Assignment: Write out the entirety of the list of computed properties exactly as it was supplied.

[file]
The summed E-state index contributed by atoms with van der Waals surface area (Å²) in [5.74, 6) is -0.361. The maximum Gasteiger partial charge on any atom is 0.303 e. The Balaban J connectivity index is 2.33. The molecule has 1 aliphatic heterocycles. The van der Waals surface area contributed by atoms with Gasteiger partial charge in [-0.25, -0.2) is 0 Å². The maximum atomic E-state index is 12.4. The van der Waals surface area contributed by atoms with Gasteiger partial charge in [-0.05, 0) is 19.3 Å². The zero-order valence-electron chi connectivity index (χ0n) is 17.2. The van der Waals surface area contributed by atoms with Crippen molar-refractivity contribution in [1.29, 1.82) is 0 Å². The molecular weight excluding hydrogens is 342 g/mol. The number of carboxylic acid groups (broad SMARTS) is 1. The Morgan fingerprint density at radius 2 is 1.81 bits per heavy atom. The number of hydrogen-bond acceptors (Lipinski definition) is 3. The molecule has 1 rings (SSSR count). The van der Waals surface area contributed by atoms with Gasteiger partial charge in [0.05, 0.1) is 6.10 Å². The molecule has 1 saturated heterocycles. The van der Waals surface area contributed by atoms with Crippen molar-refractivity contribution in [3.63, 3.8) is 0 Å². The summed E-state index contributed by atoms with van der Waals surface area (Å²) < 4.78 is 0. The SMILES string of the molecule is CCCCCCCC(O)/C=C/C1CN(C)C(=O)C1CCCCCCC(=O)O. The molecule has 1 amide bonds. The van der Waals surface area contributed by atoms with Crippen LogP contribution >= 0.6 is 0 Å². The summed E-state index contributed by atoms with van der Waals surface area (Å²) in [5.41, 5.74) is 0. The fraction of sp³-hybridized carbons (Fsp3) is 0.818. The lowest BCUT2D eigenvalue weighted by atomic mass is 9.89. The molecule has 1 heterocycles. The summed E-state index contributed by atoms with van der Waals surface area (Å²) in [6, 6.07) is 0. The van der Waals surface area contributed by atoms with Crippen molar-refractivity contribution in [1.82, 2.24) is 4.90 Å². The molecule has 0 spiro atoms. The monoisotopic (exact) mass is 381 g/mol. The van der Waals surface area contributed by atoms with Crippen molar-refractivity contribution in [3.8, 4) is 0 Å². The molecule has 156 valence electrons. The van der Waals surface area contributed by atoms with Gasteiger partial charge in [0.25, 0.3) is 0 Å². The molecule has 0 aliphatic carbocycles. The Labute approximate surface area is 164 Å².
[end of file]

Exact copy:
The summed E-state index contributed by atoms with van der Waals surface area (Å²) in [5.74, 6) is -0.361. The maximum Gasteiger partial charge on any atom is 0.303 e. The Balaban J connectivity index is 2.33. The molecule has 1 aliphatic heterocycles. The van der Waals surface area contributed by atoms with Gasteiger partial charge in [-0.25, -0.2) is 0 Å². The maximum atomic E-state index is 12.4. The van der Waals surface area contributed by atoms with Gasteiger partial charge in [-0.05, 0) is 19.3 Å². The zero-order valence-electron chi connectivity index (χ0n) is 17.2. The van der Waals surface area contributed by atoms with Crippen molar-refractivity contribution in [1.29, 1.82) is 0 Å². The molecular weight excluding hydrogens is 342 g/mol. The number of carboxylic acid groups (broad SMARTS) is 1. The Morgan fingerprint density at radius 2 is 1.81 bits per heavy atom. The number of hydrogen-bond acceptors (Lipinski definition) is 3. The molecule has 1 rings (SSSR count). The van der Waals surface area contributed by atoms with Gasteiger partial charge in [0.05, 0.1) is 6.10 Å². The molecule has 1 saturated heterocycles. The van der Waals surface area contributed by atoms with Crippen molar-refractivity contribution in [3.63, 3.8) is 0 Å². The summed E-state index contributed by atoms with van der Waals surface area (Å²) < 4.78 is 0. The SMILES string of the molecule is CCCCCCCC(O)/C=C/C1CN(C)C(=O)C1CCCCCCC(=O)O. The molecule has 1 amide bonds. The van der Waals surface area contributed by atoms with Crippen LogP contribution >= 0.6 is 0 Å². The summed E-state index contributed by atoms with van der Waals surface area (Å²) in [5.41, 5.74) is 0. The fraction of sp³-hybridized carbons (Fsp3) is 0.818. The lowest BCUT2D eigenvalue weighted by atomic mass is 9.89. The molecule has 1 heterocycles. The summed E-state index contributed by atoms with van der Waals surface area (Å²) in [6, 6.07) is 0. The van der Waals surface area contributed by atoms with Crippen molar-refractivity contribution in [1.82, 2.24) is 4.90 Å². The molecule has 0 spiro atoms. The monoisotopic (exact) mass is 381 g/mol. The van der Waals surface area contributed by atoms with Crippen molar-refractivity contribution in [3.8, 4) is 0 Å². The molecule has 156 valence electrons. The van der Waals surface area contributed by atoms with Gasteiger partial charge in [0.25, 0.3) is 0 Å². The molecule has 0 aliphatic carbocycles. The Labute approximate surface area is 164 Å².